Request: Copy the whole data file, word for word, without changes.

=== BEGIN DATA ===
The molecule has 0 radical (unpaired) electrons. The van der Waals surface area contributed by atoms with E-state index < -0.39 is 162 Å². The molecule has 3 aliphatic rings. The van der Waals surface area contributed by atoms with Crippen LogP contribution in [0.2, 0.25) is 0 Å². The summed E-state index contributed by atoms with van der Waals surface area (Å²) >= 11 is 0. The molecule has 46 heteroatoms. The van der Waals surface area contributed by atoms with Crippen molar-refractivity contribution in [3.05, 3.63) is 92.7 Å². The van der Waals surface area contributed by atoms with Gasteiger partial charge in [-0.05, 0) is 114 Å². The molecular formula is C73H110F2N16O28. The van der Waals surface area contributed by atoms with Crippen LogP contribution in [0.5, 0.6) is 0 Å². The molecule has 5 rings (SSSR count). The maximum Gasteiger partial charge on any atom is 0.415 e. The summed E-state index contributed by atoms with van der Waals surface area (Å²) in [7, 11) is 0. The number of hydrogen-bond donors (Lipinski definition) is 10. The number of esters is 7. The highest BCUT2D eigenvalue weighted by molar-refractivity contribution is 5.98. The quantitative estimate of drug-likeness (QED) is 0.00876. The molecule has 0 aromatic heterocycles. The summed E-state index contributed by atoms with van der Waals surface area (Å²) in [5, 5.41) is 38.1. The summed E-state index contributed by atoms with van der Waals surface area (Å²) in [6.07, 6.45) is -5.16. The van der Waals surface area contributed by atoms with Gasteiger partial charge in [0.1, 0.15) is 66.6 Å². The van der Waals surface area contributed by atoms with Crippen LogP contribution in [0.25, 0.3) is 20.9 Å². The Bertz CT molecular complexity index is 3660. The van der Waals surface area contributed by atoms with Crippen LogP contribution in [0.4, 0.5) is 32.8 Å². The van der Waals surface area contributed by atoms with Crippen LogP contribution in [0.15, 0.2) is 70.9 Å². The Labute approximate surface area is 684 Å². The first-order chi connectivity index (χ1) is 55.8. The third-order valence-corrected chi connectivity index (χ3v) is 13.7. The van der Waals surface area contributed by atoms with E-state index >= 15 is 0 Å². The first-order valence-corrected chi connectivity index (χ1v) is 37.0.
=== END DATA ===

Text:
The molecule has 0 radical (unpaired) electrons. The van der Waals surface area contributed by atoms with E-state index < -0.39 is 162 Å². The molecule has 3 aliphatic rings. The van der Waals surface area contributed by atoms with Crippen LogP contribution in [0.2, 0.25) is 0 Å². The summed E-state index contributed by atoms with van der Waals surface area (Å²) >= 11 is 0. The molecule has 46 heteroatoms. The van der Waals surface area contributed by atoms with Crippen molar-refractivity contribution in [3.05, 3.63) is 92.7 Å². The van der Waals surface area contributed by atoms with Gasteiger partial charge in [-0.05, 0) is 114 Å². The molecular formula is C73H110F2N16O28. The van der Waals surface area contributed by atoms with Crippen LogP contribution in [0.5, 0.6) is 0 Å². The molecule has 5 rings (SSSR count). The maximum Gasteiger partial charge on any atom is 0.415 e. The summed E-state index contributed by atoms with van der Waals surface area (Å²) in [7, 11) is 0. The number of hydrogen-bond donors (Lipinski definition) is 10. The number of esters is 7. The highest BCUT2D eigenvalue weighted by molar-refractivity contribution is 5.98. The quantitative estimate of drug-likeness (QED) is 0.00876. The molecule has 0 aromatic heterocycles. The summed E-state index contributed by atoms with van der Waals surface area (Å²) in [5, 5.41) is 38.1. The summed E-state index contributed by atoms with van der Waals surface area (Å²) in [6.07, 6.45) is -5.16. The van der Waals surface area contributed by atoms with Gasteiger partial charge in [0.1, 0.15) is 66.6 Å². The van der Waals surface area contributed by atoms with Crippen LogP contribution in [0.25, 0.3) is 20.9 Å². The Bertz CT molecular complexity index is 3660. The van der Waals surface area contributed by atoms with Crippen LogP contribution in [0.4, 0.5) is 32.8 Å². The van der Waals surface area contributed by atoms with Crippen LogP contribution in [0.15, 0.2) is 70.9 Å². The Labute approximate surface area is 684 Å². The first-order chi connectivity index (χ1) is 55.8. The third-order valence-corrected chi connectivity index (χ3v) is 13.7. The van der Waals surface area contributed by atoms with E-state index >= 15 is 0 Å². The first-order valence-corrected chi connectivity index (χ1v) is 37.0.